Check this out. I always visualize our current socio-ecological crises as a crowd of people stuffed into an old-model Plymouth or some old boat of a car barelling full speed ahead toward the edge of a cliff. There’s no way we can reasonably decide to put the brakes on in my scenario (and I tend to be an optimist). We’ll either make a U-turn or we’ll go over. How far we’ll fall and who will survive, I can’t say. That’s just how I see it. Eddie the Vagabond has done some calculations about slow and easy change. Inconvenient Truth change. I’m not dissing Inconvenient Truth here – I think it did some of what it set out to do – I’ve seen some people open their eyes a bit. In the years since the film came out, though, truly how much has changed? A little, maybe.
I’ve always thought we could begin a process of moving toward more sustainable choices through incremental change. The Vagabond has indicated that Inconvenient Truth’s increments may be a wee bit too small. Or maybe it’s too little too late. People may say that any move in this direction is a good move. It probably is. Does that mean that those of us who know we’re in that old Plymouth must do more to avoid going over the cliff? Is it feasible to think that a U-turn can be made by hanging tough, strengthening what works, sinking our roots deeply into the soil of resilient, sustainable lifestyles?
I live in a marginal climate. A year takes me on a cylce from frozen, icy, tundra-like terrain through floods, through snowfall, through hot, incredibly dry summers where 110 degree days leave you unwilling to do much but hibernate daily and become nocturnal. Things could get very, very strange in a world of accelerating climate change.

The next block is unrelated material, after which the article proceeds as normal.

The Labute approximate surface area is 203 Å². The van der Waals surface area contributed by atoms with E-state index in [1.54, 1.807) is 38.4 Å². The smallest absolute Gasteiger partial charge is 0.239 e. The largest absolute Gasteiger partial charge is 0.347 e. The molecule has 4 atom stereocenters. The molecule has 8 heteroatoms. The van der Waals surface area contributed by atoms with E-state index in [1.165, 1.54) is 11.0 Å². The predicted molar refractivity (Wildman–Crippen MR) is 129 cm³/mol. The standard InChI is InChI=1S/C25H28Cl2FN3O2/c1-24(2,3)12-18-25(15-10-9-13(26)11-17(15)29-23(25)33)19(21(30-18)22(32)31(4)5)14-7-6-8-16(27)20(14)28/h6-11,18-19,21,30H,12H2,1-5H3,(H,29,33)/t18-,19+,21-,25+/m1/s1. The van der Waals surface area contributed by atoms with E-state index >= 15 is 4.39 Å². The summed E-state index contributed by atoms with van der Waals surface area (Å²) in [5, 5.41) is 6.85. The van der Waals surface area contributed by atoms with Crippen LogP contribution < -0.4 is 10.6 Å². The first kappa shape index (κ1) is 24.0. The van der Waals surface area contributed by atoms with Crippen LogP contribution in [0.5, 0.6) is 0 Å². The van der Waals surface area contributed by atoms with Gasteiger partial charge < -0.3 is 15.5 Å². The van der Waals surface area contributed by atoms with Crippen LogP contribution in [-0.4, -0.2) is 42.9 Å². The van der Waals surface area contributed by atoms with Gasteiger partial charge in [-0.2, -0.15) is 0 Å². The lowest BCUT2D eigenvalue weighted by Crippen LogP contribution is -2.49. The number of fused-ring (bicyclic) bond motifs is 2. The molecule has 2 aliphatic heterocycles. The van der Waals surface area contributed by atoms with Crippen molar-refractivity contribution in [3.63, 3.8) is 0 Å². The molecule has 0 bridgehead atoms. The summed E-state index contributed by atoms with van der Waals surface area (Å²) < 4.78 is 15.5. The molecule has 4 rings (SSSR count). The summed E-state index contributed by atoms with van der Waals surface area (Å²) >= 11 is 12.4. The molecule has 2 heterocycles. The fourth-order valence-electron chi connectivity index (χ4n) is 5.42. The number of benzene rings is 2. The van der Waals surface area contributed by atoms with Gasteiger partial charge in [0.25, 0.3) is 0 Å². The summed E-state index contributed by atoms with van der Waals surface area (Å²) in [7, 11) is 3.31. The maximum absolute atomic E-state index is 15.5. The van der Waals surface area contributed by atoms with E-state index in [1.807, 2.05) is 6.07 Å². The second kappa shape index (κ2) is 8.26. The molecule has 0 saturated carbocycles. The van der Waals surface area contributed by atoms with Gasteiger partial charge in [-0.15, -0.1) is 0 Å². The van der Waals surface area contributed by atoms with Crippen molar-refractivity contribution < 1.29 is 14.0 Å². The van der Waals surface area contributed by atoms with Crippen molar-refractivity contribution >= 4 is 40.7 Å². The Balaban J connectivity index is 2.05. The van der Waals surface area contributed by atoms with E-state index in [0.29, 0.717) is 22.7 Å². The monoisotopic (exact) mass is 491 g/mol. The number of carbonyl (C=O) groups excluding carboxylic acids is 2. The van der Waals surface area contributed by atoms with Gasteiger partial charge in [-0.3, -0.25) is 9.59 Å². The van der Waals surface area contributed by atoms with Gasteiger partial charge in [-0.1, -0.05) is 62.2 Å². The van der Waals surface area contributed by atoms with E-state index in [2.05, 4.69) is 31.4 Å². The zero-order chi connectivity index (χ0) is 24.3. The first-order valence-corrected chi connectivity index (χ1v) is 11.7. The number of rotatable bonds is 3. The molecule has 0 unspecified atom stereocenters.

I’ve been reading David Orr’s Down to the Wire: Confronting Climate Collapse. It’s a good book. He doesn’t hold back. While he tends to be a cautious optimist like I am, he shows scenarios from markedly less optimistic folks. Thomas Beryy saying our kids and grandkids will live in a world “amid the ruined infrastructures of the industrial world and amid the ruins of the natural world itself.” Or even more bleak James Lovelock descibes a climate “that could easily be described as Hell.” If we pull all the stops out now, we won’t see change for at least 50 years (Orr says 100 and he may very well be correct).
We need a revolution. Maybe it would be better to say we need a transformation in our ways of thinking. Some people (Paul Hawkin) think the transformation is already happening. He details this in Blessed Unrest. Maybe he’s right. Maybe transformation is afoot and we just have to maintain, stay mindful, stay patient, and let our roots sink down. Help each other. Keep teaching and learning.
We’re each just one person. Together, we’re more than the sum of us all.
Well, that’s all for now. I don’t have the answers. Together, though, maybe we can walk the pathway into some solutions. At any rate, go read the Vagabond’s post. Think about where you are at and what you might do.
I have something cool to write about the Rainshadow Farm Collaborative Group’s work. I’ll post soon.